One of the reports recommendations was that companies should ensure that
environmental impact assessments are conducted properly and in compliance not
only with national legislation but also with the highest international
One local ecologist says the Turkmen government is not willing to cooperate
with experts on the environment.
We do not have environmentalists who could conduct research on environmental
changes and the impact of drilling sites on human and animal immune systems.
[We are] are not allowed in anywhere, and we play no role in important
environmental decisions, said the employee of an Ashgabat environmental
organisation who asked to remain anonymous.
An employee of Turkmenistans nature protection ministry insisted, however,
that checks were in place to protect the environment and ensure that companies
met their obligations.
No contract will be concluded without an environmental impact assessment.
Waste water must not exceed 0.005 milligrams of petrochemicals products per
litre. For instance, at our request the Malaysian company Petronas is currently
procuring additional equipment, the official told IWPR.
However, an analyst working on a local environmental project believes the
current measures are insufficient, and would like to see the government allow
independent environmental experts to visit oil and gas fields under development
to assess the situation.
There should be public monitoring at all sites, and the state must impose the
highest requirements on investors, he said.
A scientist from Turkmenistans Institute for Desert Research, who specialises
in the environmental impact of oil and gas extraction, said that even with the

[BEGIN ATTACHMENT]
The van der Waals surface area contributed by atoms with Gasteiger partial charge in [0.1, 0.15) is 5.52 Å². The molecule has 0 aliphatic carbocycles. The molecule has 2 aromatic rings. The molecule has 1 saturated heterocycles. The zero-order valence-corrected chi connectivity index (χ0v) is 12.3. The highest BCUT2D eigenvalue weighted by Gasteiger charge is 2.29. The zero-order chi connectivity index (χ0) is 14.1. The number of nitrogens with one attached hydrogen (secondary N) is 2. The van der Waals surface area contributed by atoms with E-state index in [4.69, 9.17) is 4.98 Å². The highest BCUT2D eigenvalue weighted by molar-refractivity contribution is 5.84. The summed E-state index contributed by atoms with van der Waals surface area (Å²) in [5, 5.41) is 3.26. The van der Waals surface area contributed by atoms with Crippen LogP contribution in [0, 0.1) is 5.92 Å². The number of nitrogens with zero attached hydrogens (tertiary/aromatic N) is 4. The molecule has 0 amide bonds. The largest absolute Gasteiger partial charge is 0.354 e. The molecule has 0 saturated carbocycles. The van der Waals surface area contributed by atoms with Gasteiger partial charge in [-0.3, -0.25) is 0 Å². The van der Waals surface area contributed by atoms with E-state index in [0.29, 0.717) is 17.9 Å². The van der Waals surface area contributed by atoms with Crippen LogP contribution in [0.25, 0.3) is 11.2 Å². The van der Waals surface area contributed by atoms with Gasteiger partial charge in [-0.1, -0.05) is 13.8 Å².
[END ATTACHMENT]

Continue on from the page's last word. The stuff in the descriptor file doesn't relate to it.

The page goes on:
latest production methods, pollution is inevitable.
We are on the brink of an environmental catastrophe, because the Caspian
an intervention like wide-scale development of oil and gas
fields, argued the scientist.
Residents of Turkmenbashi, a major port on the eastern Caspian, are concerned
that further developing the oil and gas industry may pose a threat to them.
Over one billion dollars has been earmarked for an upgrade of the local oil
refining complex, one of the biggest in the country.
I worry about the arrival of a large number of foreign companies, said a
doctor from the city. How conscientiously will they fulfill all the
requirements? How will they dispose of waste products? What impact will all of
these have on the environment?
The residents may have reason to be worried. On the Saymonov Bay on the city
outskirts, oil refineries have been disposing of waste for many years, and
there is evidence of pollution.
Analysts say the last environmental study here was done in 1993, and showed
then that the concentration of hydrocarbons in the air was 400 times what it
should be, and levels of toxic phenols was 70 to 80 times higher than normal.
People who live there say there is an unpleasant smell in the air whenever the
weather is windy.
If the wind blows off the sea, we immediately close the windows of our homes
so as not to be suffocated, said one local.
REPORTING CENTRAL ASIA provides the international community with a unique
insiders' perspective on the region. Using our network of local journalists,
the service publishes news and analysis from across Central Asia on a weekly
The service forms part of IWPR's Central Asia Project based in Almaty, Bishkek,
Tashkent and London, which supports media development and encourages better
local and international understanding of the region.
IWPR's Reporting Central Asia is supported by the UK Community Fund. The
service is published online in English and Russian.
The opinions expressed in Reporting Central Asia are those of the authors and
do not necessarily represent those of the publication or of IWPR.
REPORTING CENTRAL ASIA: Editor-in-Chief: Anthony Borden; Managing Editor: Yigal
Chazan; Senior Editor: John MacLeod; Central Asia Editor: Saule
Mukhametrakhimova; Project Director: Kumar Bekbolotov.
IWPR Project Development and Support: Executive Director: Anthony Borden;
Strategy & Assessment Director: Alan Davis; Chief Programme Officer: Mike Day.
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ISSN: 1477-7924 Copyright © 2007 The Institute for War & Peace Reporting